At Ku Performance we analyzed the common injuries amongst Healthcare workers and developed a plan to reduce their risk of injury and improve their strength and fitness to enhance overall performance.

Our facility is equipped with minimal equipment: barbells, kettlebells, suspension trainers, etc.  No bells and whistles are required to achieve great results.

Each session we cover improving movement patterns, building strength, and conditioning through cardiovascular work. Many exercise between 2-3 times per week, and each training session takes into account their work schedule and mental state.

 Over the course of time working with the healthcare workers, they've experienced a boost of energy, enhanced performance during work, and less aches and pain particularly in the lower back and knees while being on their feet all day.

We believe it is essential for our Hawaii Healthcare workers understand where their fitness and performance levels are at in order to be able no to only provide the best care for their patients but also the best care for themselves.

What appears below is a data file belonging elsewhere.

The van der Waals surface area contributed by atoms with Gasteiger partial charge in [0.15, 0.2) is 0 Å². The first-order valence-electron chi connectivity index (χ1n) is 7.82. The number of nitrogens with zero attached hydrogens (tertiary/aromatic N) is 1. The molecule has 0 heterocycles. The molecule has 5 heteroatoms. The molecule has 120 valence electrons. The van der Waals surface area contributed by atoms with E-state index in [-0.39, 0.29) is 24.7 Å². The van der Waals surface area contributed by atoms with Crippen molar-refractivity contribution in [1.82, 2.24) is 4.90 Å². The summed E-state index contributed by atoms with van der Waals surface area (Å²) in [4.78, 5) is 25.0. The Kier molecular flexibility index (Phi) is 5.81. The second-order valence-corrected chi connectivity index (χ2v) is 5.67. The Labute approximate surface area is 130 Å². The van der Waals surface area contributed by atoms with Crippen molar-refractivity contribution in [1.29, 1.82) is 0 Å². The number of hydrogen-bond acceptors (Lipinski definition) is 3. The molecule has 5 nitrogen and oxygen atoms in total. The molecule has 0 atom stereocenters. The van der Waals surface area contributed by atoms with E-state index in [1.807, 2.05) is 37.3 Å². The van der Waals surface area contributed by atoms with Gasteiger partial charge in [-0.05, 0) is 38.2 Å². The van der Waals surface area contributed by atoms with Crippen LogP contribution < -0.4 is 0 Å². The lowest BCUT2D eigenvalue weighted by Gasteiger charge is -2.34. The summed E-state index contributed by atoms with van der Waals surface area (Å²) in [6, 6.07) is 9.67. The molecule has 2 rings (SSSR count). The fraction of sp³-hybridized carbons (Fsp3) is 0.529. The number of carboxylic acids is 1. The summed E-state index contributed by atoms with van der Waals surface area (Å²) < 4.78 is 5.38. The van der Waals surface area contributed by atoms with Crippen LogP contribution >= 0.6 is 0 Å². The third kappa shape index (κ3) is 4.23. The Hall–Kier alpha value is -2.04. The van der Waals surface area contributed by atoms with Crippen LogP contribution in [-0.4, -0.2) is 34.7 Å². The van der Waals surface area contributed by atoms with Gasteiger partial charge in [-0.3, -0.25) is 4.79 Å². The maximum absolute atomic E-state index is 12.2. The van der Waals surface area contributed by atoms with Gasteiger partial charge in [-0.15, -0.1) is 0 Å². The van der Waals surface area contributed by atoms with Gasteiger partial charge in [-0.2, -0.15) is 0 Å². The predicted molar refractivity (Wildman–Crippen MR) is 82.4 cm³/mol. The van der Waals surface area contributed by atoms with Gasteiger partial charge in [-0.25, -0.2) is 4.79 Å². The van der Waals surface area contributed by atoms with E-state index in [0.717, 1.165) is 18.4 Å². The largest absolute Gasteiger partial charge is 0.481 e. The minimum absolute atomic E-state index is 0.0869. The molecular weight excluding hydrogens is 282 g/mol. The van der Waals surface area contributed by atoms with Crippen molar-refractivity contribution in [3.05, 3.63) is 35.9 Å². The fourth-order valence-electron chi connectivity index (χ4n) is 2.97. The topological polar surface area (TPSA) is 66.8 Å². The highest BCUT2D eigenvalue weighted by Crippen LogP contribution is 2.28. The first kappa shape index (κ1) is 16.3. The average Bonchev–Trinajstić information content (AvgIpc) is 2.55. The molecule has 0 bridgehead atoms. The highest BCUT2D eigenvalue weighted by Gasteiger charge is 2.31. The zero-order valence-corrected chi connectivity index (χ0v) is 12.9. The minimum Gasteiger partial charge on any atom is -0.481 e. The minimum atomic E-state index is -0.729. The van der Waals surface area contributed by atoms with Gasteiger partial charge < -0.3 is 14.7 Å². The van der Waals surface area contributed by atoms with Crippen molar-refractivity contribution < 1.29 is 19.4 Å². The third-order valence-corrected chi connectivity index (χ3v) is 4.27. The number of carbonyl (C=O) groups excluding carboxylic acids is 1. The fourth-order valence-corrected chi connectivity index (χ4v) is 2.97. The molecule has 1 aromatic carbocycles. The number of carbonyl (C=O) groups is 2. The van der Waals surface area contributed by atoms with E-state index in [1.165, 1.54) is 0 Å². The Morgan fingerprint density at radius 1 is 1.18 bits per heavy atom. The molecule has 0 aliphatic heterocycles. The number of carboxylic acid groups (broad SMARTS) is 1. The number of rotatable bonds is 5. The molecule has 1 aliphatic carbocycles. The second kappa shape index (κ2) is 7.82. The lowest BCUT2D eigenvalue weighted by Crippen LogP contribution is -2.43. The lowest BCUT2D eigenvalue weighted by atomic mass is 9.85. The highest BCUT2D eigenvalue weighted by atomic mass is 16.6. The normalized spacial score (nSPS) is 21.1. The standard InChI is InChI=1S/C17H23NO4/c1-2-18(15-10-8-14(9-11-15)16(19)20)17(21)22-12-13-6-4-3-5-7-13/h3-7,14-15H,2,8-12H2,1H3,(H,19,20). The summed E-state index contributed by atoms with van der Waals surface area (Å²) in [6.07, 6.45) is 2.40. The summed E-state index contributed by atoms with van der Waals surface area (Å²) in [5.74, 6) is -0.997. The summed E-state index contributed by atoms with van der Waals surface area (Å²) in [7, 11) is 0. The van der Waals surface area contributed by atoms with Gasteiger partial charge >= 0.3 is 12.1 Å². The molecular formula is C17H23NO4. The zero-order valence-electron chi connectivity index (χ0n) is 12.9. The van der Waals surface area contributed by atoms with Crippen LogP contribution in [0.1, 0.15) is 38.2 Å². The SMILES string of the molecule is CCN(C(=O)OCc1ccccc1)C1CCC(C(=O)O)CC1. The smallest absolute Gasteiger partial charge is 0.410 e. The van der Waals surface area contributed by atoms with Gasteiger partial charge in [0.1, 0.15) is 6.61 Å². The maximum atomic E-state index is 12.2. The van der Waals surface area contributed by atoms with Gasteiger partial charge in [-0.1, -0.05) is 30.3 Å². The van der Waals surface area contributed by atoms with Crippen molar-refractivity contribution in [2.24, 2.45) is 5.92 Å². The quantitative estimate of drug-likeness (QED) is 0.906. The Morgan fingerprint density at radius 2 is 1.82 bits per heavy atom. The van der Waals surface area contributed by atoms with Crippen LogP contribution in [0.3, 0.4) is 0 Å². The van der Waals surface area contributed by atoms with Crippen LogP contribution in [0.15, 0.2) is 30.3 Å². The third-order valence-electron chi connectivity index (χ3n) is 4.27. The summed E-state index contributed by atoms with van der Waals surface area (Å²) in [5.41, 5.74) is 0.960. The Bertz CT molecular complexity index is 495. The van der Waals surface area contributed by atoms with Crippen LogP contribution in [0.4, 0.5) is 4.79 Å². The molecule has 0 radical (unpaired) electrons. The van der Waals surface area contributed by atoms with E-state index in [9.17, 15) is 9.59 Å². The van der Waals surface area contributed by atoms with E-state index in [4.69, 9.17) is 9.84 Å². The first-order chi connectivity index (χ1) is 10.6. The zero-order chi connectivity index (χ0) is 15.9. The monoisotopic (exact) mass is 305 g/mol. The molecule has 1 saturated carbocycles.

Is it Good to Specialize Young Athletes in One Sport?
youth athlete

Coaches, parents, and even young athletes become excited when there are early signs of talent in a particular sport.  As a passion and devotion for that one sport sinks in, the majority of time and effort are spent on that one sport.

However, there is not much dialogue amongst the youth sport community about the risk these young athletes are putting themselves in when only focusing on that sport.